A Culture of One
"In this era of exploding media technologies there is no truth except the truth you create for yourself." That's the assertion of Richard Edelman, the founder and CEO of one of the world's largest public relations companies. The work of PR professionals has always caused concern from people who believe in the importance of truth-telling. But Edelman's observation suggests that in the communications ecosystem that is the Internet, where everyone is a spinmeister, the very idea of truth becomes less and less plausible. The quote from Edelman is in a new book by journalist Andrew Keen called The Cult of the Amateur: How Today's Internet Is Killing Our Culture (Doubleday/Currency). "Today's media," writes Keen, "is shattering the world into a billion personalized truths, each seemingly equally valid and worthwhile."
Andrew Keen hasn't always been so negative about the Internet. He almost made a fortune in the 1990s by founding Audiocafe.com, one of the first digital music sites. Keen got involved in that project because he wanted to make the world's best music more available to more people. But the more time he spent among the digirati in Silicon Valley, and the more he heard the utopian pronouncements of its most energized leaders, the more he realized that his view of culture and theirs were at odds. He wanted to expand the audience for great music. The Web enthusiasts wanted to make money by allowing more people to distribute home-made music, no matter how unimaginative and insipid it was, and collect revenue for all of the web advertising that accompanies the narcissism-enabling websites.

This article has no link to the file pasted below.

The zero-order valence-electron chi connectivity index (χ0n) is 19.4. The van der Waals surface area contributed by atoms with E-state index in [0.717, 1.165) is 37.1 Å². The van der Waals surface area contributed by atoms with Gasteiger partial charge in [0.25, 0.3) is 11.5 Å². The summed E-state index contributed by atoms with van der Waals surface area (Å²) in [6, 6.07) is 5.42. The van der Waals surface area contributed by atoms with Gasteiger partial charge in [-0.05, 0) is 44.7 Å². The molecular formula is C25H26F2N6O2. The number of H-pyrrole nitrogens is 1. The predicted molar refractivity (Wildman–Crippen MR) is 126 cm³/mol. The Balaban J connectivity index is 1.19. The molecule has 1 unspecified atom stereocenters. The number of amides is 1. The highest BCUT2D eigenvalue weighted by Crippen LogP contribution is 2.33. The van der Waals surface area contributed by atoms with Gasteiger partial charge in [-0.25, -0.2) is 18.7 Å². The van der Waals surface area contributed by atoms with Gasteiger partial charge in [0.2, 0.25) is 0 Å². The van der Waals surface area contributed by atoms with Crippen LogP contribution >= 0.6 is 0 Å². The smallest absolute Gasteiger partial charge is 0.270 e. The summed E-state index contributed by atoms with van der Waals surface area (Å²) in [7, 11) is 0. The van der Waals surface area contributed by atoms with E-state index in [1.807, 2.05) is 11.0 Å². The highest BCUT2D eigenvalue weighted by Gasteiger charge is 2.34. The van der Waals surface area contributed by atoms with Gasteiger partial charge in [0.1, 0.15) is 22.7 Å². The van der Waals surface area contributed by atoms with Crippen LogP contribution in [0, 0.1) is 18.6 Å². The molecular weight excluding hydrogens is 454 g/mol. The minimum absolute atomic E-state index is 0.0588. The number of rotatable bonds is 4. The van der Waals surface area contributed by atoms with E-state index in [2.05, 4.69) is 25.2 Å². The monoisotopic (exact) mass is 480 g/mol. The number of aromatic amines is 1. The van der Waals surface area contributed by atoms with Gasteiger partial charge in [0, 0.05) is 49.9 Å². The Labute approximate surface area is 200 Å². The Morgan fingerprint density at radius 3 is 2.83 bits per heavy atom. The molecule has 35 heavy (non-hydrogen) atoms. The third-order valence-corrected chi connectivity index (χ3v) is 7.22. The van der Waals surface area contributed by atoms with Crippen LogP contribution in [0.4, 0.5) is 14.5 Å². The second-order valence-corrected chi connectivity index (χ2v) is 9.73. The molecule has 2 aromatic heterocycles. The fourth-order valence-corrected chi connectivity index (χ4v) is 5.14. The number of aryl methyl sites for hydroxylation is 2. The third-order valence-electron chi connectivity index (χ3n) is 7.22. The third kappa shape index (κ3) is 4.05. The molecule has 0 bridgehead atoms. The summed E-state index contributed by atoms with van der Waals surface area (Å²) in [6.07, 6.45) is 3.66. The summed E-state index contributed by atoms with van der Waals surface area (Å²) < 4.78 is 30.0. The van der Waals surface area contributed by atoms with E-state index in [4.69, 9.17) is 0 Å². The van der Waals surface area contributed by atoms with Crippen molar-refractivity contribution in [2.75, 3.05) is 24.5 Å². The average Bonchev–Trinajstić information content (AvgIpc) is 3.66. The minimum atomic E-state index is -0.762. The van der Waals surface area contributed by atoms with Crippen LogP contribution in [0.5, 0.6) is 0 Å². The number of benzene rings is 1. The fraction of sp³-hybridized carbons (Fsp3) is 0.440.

Although he doesn't use the phrase, Keen's book is about the loss of cultural authority. He believes that the survival of the very best forms of cultural expression, in journalism, music, fiction, and other disciplines, requires a network of mediation and accreditation. Cultural institutions that nurture the production of the best cultural artifacts maintain teams of editors, critics, producers, and teachers who have advanced in their careers through years of training and evaluation within a guild or tradition. Over time, some of those institutions earn more trust and respect among their peers than do others, their expertise and ability are acknowledged through an organic process of accountability and recognition. Those cultural institutions can be corrupted and standards can become debased. But without some form of institutionalized judgment established over time in communities of expertise, without, that is, some knowledgeable person to tell you your work isn't good enough to be published, cultural expression easily becomes mere self-expression.
When everyone can self-publish by putting up a few bucks for a website, they don't have to face the humiliation of rejection slips. And when a critical mass of people spend more time reading self-published (and often mediocre) writing, and self-produced videos, less time is spent in the company of credentialed creativity. And that translates into declining revenue for established voices and their intermediaries. Keen is particularly helpful in calling attention to how institutions of cultural authority require economic support to continue to operate. They also require a widespread sympathy to the idea of hierarchies, an assumption that some ideas are objectively better than others, that some commentators are wiser than others, that some creative work is, well, more creative than others.
Twenty or so years ago, cultural conservatives were up in arms about higher education's demotion of the canon of great literature. They attributed this abandonment to the anti-Western bias of campus leftists. But surely the ecosystem of ideas and sentiments encouraged by uncritical use of the Web, energized by its defining myth of the democratization of knowledge and culture, poses a much greater threat than all those tenured radicals.
Posted by Ken Myers on 3/13/08